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Questions for General Questions

Description:
Below are the list of questions that relate to General Questions. If you don't find a question that relates to your inquiry, you can click your browser's back button to Return to the List of Topics and view a section that might better fit your inquiry.

The manufacturer submitting an armor model for testing must first negotiate a testing contract with an NIJ-approved testing laboratory. Neither NIJ nor NLECTC accepts any payment for testing services. The manufacturer then submits samples to NLECTC, where they are examined for workmanship and labeling requirements, which are defined in the NIJ Standards. If the samples successfully complete this examination, they are sent to the approved laboratory that the manufacturer has negotiated the testing contract with. The laboratory performs the test in accordance with the standard, and prepares a report of the test results. The samples and the report are returned to NLECTC, where they are again examined and compared to the laboratory report. If the armor complies with the standard, a letter is issued to the manufacturer for that model and the model is listed on the Personal Body Armor Consumer Product List (CPL), which can be accessed at ^http://www.nlectc.org .

The Vest program has a CFDA number of 16-607. (View the entire CFDA document here.)

Simple Answer:
Yes, see answer below.

More Detailed Answer:
The Interim Final Rule was published in the Federal Register. You can link to a copy through the current web site. The Final Rule will be available for online review once issued.

Simple Answer:
The National Law Enforcement and Corrections Technology Center-National (NLECTC-National), located in Rockville, Maryland.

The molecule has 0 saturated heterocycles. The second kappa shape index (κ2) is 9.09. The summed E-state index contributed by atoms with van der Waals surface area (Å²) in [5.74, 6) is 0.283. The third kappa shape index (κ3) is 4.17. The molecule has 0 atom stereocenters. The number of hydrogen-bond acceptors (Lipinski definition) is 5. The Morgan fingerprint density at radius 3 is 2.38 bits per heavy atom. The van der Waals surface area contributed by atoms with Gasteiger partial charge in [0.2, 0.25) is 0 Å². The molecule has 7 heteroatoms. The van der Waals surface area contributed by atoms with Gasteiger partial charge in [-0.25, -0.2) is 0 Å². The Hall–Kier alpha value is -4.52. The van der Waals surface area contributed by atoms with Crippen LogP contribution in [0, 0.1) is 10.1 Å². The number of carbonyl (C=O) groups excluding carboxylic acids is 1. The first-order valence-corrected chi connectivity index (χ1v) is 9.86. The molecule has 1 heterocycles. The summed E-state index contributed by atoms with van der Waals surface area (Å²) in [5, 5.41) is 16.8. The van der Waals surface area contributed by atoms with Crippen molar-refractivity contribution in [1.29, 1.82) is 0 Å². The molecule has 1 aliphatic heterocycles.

More Detailed Answer:
The National Law Enforcement and Corrections Technology Center-National (NLECTC-National), located in Rockville, Maryland, administers the National Institute of Justice's (NIJ's) voluntary compliance testing programs for personal body armor. In addition to processing samples received for testing, NLECTC-National staff routinely responds to inquiries received from law enforcement, corrections, other criminal justice agencies, and product manufacturers about the testing program.

The NIJ Standards for Personal Body Armor (Ballistic and Stab/Puncture Resistant) and the voluntary compliance testing programs operated by NLECTC exist to ensure that models of armor offered for sale to law enforcement and corrections personnel are safe, reliable, and meet minimum performance requirements. Neither NIJ nor NLECTC 'endorse' any particular manufacturer or model of armor, but provide a complete listing of all models that have been tested and found to comply with the NIJ Standard. You can access this list, which is updated continuously, through our Internet site at http://www.nlectc.org . If you do not have access to the Internet, you can also call NLECTC at 800-248-2742 or 301-519-5060 to get the most current information on models that comply with the standard.

Only NIJ-approved independent testing laboratories are recognized as official testing facilities for compliance testing to NIJ Standards. A complete list of NIJ approved laboratories can be found on JUSTNET at http://www.nlectc.org , or call NLECTC at 800-248-2742 or 301-519-5060.

BJA has no intention of interfering with, and will not interfere with legitimate, free market practices and processes which occur between vest vendors and law enforcement consumers. BJA does not anticipate any oversight, review, or approval of discounts or incentives resulting from negotiations for vest purchases. However, the terms and conditions of the procurement must comply with the jurisdiction's procurement laws and regulations. Further, BJA will not endorse any manufacturer over another nor will it provide information about a jurisdiction's financial transactions, purchasing terms and conditions, or vendor incentives and promotions

Simple Answer:
No

More Detailed Answer:
BJA does not intend to make the program's database accessible for general searches and inquiries. There are a number of readily available alternative sources for basic information about jurisdictions and law enforcement agencies in the United States.